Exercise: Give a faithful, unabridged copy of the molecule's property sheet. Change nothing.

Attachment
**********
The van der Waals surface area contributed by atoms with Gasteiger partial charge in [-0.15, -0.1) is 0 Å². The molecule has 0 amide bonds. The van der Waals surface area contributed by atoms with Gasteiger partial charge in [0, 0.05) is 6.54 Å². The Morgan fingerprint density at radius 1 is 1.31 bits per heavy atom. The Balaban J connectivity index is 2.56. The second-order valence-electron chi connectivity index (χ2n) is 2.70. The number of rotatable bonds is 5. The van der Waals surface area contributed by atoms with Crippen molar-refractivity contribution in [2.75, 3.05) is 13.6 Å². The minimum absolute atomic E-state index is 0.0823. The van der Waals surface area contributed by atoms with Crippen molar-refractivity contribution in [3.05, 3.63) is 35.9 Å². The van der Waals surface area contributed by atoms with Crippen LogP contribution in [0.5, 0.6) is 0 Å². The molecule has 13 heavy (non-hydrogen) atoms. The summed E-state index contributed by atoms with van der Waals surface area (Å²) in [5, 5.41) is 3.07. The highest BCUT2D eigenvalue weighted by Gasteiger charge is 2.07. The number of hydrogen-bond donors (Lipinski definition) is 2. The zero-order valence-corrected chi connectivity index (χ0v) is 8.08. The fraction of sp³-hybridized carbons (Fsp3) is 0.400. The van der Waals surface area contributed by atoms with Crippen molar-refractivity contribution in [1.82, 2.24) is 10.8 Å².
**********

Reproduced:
The van der Waals surface area contributed by atoms with Gasteiger partial charge in [-0.15, -0.1) is 0 Å². The molecule has 0 amide bonds. The van der Waals surface area contributed by atoms with Gasteiger partial charge in [0, 0.05) is 6.54 Å². The Morgan fingerprint density at radius 1 is 1.31 bits per heavy atom. The Balaban J connectivity index is 2.56. The second-order valence-electron chi connectivity index (χ2n) is 2.70. The number of rotatable bonds is 5. The van der Waals surface area contributed by atoms with Crippen molar-refractivity contribution in [2.75, 3.05) is 13.6 Å². The minimum absolute atomic E-state index is 0.0823. The van der Waals surface area contributed by atoms with Crippen molar-refractivity contribution in [3.05, 3.63) is 35.9 Å². The van der Waals surface area contributed by atoms with Crippen LogP contribution in [0.5, 0.6) is 0 Å². The molecule has 13 heavy (non-hydrogen) atoms. The summed E-state index contributed by atoms with van der Waals surface area (Å²) in [5, 5.41) is 3.07. The highest BCUT2D eigenvalue weighted by Gasteiger charge is 2.07. The number of hydrogen-bond donors (Lipinski definition) is 2. The zero-order valence-corrected chi connectivity index (χ0v) is 8.08. The fraction of sp³-hybridized carbons (Fsp3) is 0.400. The van der Waals surface area contributed by atoms with Crippen molar-refractivity contribution in [1.82, 2.24) is 10.8 Å².